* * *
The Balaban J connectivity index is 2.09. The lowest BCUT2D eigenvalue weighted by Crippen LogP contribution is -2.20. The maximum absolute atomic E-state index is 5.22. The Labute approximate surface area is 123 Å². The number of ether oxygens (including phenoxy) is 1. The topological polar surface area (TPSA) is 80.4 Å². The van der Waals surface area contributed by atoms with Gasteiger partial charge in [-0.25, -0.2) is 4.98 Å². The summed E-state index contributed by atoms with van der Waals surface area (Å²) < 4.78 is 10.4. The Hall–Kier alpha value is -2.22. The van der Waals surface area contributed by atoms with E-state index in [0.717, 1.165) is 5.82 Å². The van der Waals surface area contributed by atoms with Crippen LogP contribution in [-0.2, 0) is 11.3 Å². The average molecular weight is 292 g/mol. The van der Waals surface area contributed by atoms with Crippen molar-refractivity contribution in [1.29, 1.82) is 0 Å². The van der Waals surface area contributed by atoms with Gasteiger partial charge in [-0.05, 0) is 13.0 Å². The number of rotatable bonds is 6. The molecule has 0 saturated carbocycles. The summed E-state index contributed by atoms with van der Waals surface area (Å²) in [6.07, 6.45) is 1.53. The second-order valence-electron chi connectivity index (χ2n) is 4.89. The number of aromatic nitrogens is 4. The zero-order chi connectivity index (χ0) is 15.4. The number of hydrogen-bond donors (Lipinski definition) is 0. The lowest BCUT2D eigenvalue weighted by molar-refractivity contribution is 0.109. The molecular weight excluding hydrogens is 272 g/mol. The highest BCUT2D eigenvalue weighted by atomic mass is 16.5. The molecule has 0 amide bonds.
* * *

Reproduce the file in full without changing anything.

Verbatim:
The Balaban J connectivity index is 2.09. The lowest BCUT2D eigenvalue weighted by Crippen LogP contribution is -2.20. The maximum absolute atomic E-state index is 5.22. The Labute approximate surface area is 123 Å². The number of ether oxygens (including phenoxy) is 1. The topological polar surface area (TPSA) is 80.4 Å². The van der Waals surface area contributed by atoms with Gasteiger partial charge in [-0.25, -0.2) is 4.98 Å². The summed E-state index contributed by atoms with van der Waals surface area (Å²) < 4.78 is 10.4. The Hall–Kier alpha value is -2.22. The van der Waals surface area contributed by atoms with E-state index in [0.717, 1.165) is 5.82 Å². The van der Waals surface area contributed by atoms with Crippen LogP contribution in [-0.2, 0) is 11.3 Å². The average molecular weight is 292 g/mol. The van der Waals surface area contributed by atoms with Crippen molar-refractivity contribution in [1.29, 1.82) is 0 Å². The van der Waals surface area contributed by atoms with Gasteiger partial charge in [-0.05, 0) is 13.0 Å². The number of rotatable bonds is 6. The molecule has 0 saturated carbocycles. The summed E-state index contributed by atoms with van der Waals surface area (Å²) in [6.07, 6.45) is 1.53. The second-order valence-electron chi connectivity index (χ2n) is 4.89. The number of aromatic nitrogens is 4. The zero-order chi connectivity index (χ0) is 15.4. The number of hydrogen-bond donors (Lipinski definition) is 0. The lowest BCUT2D eigenvalue weighted by molar-refractivity contribution is 0.109. The molecular weight excluding hydrogens is 272 g/mol. The highest BCUT2D eigenvalue weighted by atomic mass is 16.5. The molecule has 0 amide bonds.